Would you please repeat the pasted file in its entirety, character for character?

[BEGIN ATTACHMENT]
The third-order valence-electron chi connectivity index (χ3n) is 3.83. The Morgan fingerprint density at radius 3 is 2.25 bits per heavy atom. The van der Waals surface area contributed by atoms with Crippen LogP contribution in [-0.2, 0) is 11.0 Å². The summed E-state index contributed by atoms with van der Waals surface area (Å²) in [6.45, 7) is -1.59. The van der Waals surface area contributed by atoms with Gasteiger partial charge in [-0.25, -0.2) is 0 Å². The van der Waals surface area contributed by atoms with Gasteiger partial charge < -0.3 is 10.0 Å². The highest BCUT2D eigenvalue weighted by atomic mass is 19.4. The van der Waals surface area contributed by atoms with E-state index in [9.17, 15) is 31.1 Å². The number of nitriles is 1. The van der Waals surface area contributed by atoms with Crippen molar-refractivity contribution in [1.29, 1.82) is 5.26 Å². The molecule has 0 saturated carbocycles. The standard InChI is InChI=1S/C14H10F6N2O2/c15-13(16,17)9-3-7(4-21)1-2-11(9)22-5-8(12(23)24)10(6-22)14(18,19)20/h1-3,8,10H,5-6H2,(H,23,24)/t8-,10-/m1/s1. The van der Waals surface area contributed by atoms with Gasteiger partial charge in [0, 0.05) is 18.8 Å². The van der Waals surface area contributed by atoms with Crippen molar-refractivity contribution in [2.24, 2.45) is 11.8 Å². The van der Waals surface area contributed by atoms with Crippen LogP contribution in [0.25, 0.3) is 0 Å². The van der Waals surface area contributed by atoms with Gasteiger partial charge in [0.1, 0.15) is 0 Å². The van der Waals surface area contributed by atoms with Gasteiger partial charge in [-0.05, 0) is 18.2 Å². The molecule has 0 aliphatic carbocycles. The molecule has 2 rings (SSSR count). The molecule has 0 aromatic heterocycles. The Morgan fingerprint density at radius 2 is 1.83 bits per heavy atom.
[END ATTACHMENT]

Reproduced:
The third-order valence-electron chi connectivity index (χ3n) is 3.83. The Morgan fingerprint density at radius 3 is 2.25 bits per heavy atom. The van der Waals surface area contributed by atoms with Crippen LogP contribution in [-0.2, 0) is 11.0 Å². The summed E-state index contributed by atoms with van der Waals surface area (Å²) in [6.45, 7) is -1.59. The van der Waals surface area contributed by atoms with Gasteiger partial charge in [-0.25, -0.2) is 0 Å². The van der Waals surface area contributed by atoms with Gasteiger partial charge < -0.3 is 10.0 Å². The highest BCUT2D eigenvalue weighted by atomic mass is 19.4. The van der Waals surface area contributed by atoms with E-state index in [9.17, 15) is 31.1 Å². The number of nitriles is 1. The van der Waals surface area contributed by atoms with Crippen molar-refractivity contribution in [1.29, 1.82) is 5.26 Å². The molecule has 0 saturated carbocycles. The standard InChI is InChI=1S/C14H10F6N2O2/c15-13(16,17)9-3-7(4-21)1-2-11(9)22-5-8(12(23)24)10(6-22)14(18,19)20/h1-3,8,10H,5-6H2,(H,23,24)/t8-,10-/m1/s1. The van der Waals surface area contributed by atoms with Gasteiger partial charge in [0, 0.05) is 18.8 Å². The van der Waals surface area contributed by atoms with Crippen molar-refractivity contribution in [2.24, 2.45) is 11.8 Å². The van der Waals surface area contributed by atoms with Crippen LogP contribution in [0.25, 0.3) is 0 Å². The van der Waals surface area contributed by atoms with Gasteiger partial charge in [0.1, 0.15) is 0 Å². The van der Waals surface area contributed by atoms with Gasteiger partial charge in [-0.05, 0) is 18.2 Å². The molecule has 0 aliphatic carbocycles. The molecule has 2 rings (SSSR count). The molecule has 0 aromatic heterocycles. The Morgan fingerprint density at radius 2 is 1.83 bits per heavy atom.